I created a limited user account and want to restrict USB and CD drive access using group policy settings. Hence I want to use gpedit.msc to enforce restrictions on the limited account and disable access to USB and CD drive, and prevent the limited account from modifying those changes. How can I achieve this without restricting any other accounts?


In Windows Vista and later you can apply policies only to a specific account, but you have to load the group policy object editor from the Microsoft Management Console, not by opening the snapin directly.

  1. Open mmc.exe
  2. When the MMC console opens, click "File" -> "Add/remove snapin"
  3. Select "Group Policy Object Editor" and click the "Add >" button
  4. In the dialog which appears, click "Browse".
  5. Click the "users" tab and select a user.

  6. Click "OK", then "Finish", then "OK" again

You will now have a group policy user object for the selected user. Apply whatever restrictions you want. You may be interested in checking out "Hide these specified drives in My Computer" in User Configuration > Administrative Templates > Windows Components > Windows Explorer.

  • 1
    +1 - This is really amazing! I wonder why MS doesn't educate users about such features. Especially since Windows takes utmost care to complicate everything :) Where do you learn such things? Books? – Robin Rodricks Apr 27 '10 at 9:21
  • @nhinkle What if I wanted to apply the same policies to more the one user on a non-domain Win7? Is there a way to copy them? – AJaM Aug 15 '11 at 12:21
  • @AJaM I am not aware of a way to copy them. Unfortunately, you'd have to do it for each individual computer. – nhinkle Aug 15 '11 at 16:09
  • 2
    Makes me sad how hidden this is. Took me a while to find a solution and I finally came across your answer. It's great, thank you! – Brave Newbie Aug 30 '11 at 19:24
  • +1: This is just what I needed too! I can't believe how hidden this is either. – John H Jul 30 '12 at 16:48

You would have to makes these group policy changes from an administrator account, not from the limited account.

  • Tried that but it applies to all accounts, how do I make changes to just the limited account? – rzlines Apr 23 '10 at 16:59
  • Correct me if I'm wrong, but isn't the group policy item to disable USB access in the Machine configuration? If that's the case, it doesn't matter which account you make the change under, it will affect all users of the computer. – dsolimano Apr 23 '10 at 20:06
  • oh! if that is the case how do I restrict a limited user account. I don't want to limit the admin account, just the user account is all that I want to restrict – rzlines Apr 24 '10 at 13:56
  • @Rogue, I posted below about the USB devices. I'll think some more about the CD drives and edit when I figure something out. I feel like I'm missing something obvious here. – dsolimano Apr 25 '10 at 1:57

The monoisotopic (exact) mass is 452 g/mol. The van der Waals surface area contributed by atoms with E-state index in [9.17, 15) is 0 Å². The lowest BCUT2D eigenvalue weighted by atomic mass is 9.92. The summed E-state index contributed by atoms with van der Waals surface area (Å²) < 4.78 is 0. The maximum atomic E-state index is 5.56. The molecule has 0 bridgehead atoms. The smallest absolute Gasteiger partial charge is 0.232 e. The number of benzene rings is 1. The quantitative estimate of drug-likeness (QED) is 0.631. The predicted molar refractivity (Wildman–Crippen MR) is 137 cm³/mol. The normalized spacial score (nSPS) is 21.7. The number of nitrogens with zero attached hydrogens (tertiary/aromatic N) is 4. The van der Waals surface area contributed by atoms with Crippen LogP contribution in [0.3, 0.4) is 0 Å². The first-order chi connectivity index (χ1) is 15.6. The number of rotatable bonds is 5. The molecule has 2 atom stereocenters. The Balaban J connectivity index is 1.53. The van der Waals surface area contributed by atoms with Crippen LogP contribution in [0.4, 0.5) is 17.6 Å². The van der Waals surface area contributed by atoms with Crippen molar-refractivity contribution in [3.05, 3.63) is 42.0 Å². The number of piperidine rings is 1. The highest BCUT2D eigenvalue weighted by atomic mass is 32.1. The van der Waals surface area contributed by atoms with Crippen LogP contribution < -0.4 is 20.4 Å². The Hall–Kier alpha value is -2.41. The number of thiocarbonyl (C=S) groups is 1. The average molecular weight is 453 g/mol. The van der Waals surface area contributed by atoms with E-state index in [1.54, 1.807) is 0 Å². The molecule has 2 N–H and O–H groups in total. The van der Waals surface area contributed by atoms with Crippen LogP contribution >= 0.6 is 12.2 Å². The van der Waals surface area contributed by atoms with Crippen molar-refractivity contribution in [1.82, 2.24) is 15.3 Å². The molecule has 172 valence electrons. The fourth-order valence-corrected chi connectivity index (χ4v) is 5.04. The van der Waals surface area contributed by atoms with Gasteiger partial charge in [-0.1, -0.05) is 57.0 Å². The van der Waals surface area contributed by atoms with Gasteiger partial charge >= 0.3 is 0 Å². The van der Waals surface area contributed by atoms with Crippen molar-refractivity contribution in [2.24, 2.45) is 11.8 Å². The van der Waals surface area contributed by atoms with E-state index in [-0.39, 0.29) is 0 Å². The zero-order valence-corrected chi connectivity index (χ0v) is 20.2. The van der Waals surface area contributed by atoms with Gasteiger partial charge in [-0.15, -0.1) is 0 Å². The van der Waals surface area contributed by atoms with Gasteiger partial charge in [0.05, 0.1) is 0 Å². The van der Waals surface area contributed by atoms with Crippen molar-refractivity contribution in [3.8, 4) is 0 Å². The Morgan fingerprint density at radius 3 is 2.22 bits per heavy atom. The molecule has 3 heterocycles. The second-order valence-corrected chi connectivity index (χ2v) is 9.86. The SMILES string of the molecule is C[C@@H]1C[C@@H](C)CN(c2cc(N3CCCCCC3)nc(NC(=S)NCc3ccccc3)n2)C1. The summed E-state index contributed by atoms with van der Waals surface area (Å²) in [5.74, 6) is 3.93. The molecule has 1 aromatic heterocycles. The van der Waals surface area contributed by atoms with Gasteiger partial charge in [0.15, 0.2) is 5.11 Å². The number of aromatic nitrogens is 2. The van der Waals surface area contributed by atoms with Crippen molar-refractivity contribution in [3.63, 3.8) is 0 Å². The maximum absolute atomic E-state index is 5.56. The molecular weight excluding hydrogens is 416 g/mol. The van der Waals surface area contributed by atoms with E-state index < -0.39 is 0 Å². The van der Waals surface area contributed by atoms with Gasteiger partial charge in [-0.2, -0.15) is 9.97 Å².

For restricting access to USB devices, Microsft has a KB article about denying permisison to certain files - http://support.microsoft.com/kb/823732. You might need to leave SYSTEM with access to the files for the other accounts, some trial and error is in order.


There seems to be some fairly affordable third party software that does what you're looking for, but I've not tested it myself. http://www.devicelock.com/


(I post "an answer" because I have not enough reputation to comment above. However, this information is important.)

Tested: Windows 8.1

The answer given by nhinkle above works well. However, it does not prevent you from opening a command prompt and navigate to the drives manually. Starting a JPG file on the other drive opens the image viewer.

You can disable the command prompt via "User Configuration\Administrative Templates\System", but I haven't found a way using the MMC to allow the command prompt while restricting it from navigating around.

There is a workaround, by accessing the "Security" "Properties" (right click) of the drive/root folder(s) (like D:), adding a dedicated line for the user account in question and check "Refused" "[x] Total Control" (might be labeled differently, I use a non-EN Windows version).

  • This is really a comment and not an answer to the original question. To critique or request clarification from an author, leave a comment below their post - you can always comment on your own posts, and once you have sufficient reputation you will be able to comment on any post. – DavidPostill Oct 11 '15 at 14:33
  • As I said, I'm aware of this. And this is not a critique nor a request. It's an additional information that I judged important to know. My systems are fine, but it would be too bad if people using the method above would think being in security while they aren't. If you judge this information not worth keeping in 'the wrong place", feel free to remove it. – Imifos Oct 12 '15 at 15:33

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